In both groups, the median PFS was 34.1 months, with a 95% confidence interval of 27.7 months to not estimable (NE) in all comers and 20.1 months to NE in the pMMR population. The PFS rate at 24 months was 68.3% and 66.7% for all-comer and pMMR patients, respectively, and at 36 months it was 49.3% and 46.2%.

The median OS in both groups had not been reached at the time of follow-up. The OS rate for both at 24 months was 100% and the 36-month OS rate for all comers was 89.0% and 84.3% for the pMMR population.

All-comer patients had an ORR of 63.4% (95% CI, 46.9%-77.9%) and patients with pMMR had an ORR of 63.3% (95% CI, 43.9%-80.1%). There was a complete response and partial response rate of 19.5% and 43.9% in all comers, respectively, and 23.3% and 40.0% in patients with pMMR tumors. The median DOR was not reach for either group (range, 3.5-39.5+). For the all-comer group, the probability of patients with extended DOR of 24 months or more was 83.8% and of 36 months or more was 70.9%. The extended DOR probability for the pMMR group at 24 months or more was 78.3% and at 36 months or more was 69.6%.

Additionally, the disease control rate (DCR) was 95.1% and the clinical benefit rate (CBR) was 87.8% for the all-comer population. For the pMMR population, the DCR was 93.3% and the CBR was 86.7%. In the all-comer patients, the median time to response was 3.5 months and 2.1 months for the pMMR patients.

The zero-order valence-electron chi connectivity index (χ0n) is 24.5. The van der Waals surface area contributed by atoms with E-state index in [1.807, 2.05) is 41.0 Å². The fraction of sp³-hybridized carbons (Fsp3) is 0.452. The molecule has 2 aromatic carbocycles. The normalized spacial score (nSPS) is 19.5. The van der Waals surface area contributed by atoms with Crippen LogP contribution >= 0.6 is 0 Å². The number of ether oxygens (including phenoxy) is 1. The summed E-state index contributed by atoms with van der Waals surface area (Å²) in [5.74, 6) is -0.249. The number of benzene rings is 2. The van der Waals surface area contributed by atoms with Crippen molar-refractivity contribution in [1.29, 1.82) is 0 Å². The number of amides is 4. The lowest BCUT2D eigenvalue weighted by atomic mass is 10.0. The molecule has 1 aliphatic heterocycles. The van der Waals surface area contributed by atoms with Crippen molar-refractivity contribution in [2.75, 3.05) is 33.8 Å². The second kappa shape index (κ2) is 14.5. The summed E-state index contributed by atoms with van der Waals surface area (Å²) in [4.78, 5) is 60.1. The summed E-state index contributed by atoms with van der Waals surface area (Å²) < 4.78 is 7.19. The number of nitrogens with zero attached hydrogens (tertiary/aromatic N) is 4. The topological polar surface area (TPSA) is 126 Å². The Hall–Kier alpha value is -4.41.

The median duration of treatment with lenvatinib was 917.0 days (range, 735.0-1308.0) in the all-comer population. For all-comers who completed pembrolizumab and continued lenvatinib monotherapy, 95.1% had 1 or more dose reductions. There were no dose reductions in 4.9% of patients, and 1, 2, 3, or 4 dose reductionsin 14.6%, 39.0%, 19.5%, and 22.0% respectively. The median time to the first dose reduction was 2.8 months (range, 0.4-22.8).

Compared with the safety results from other solid tumors and the intention-to-treat (ITT) population in Study 309/KEYNOTE-775 who received the original pembrolizumab/lenvatinib regimen schedule, the safety results of the exploratory population were consistent.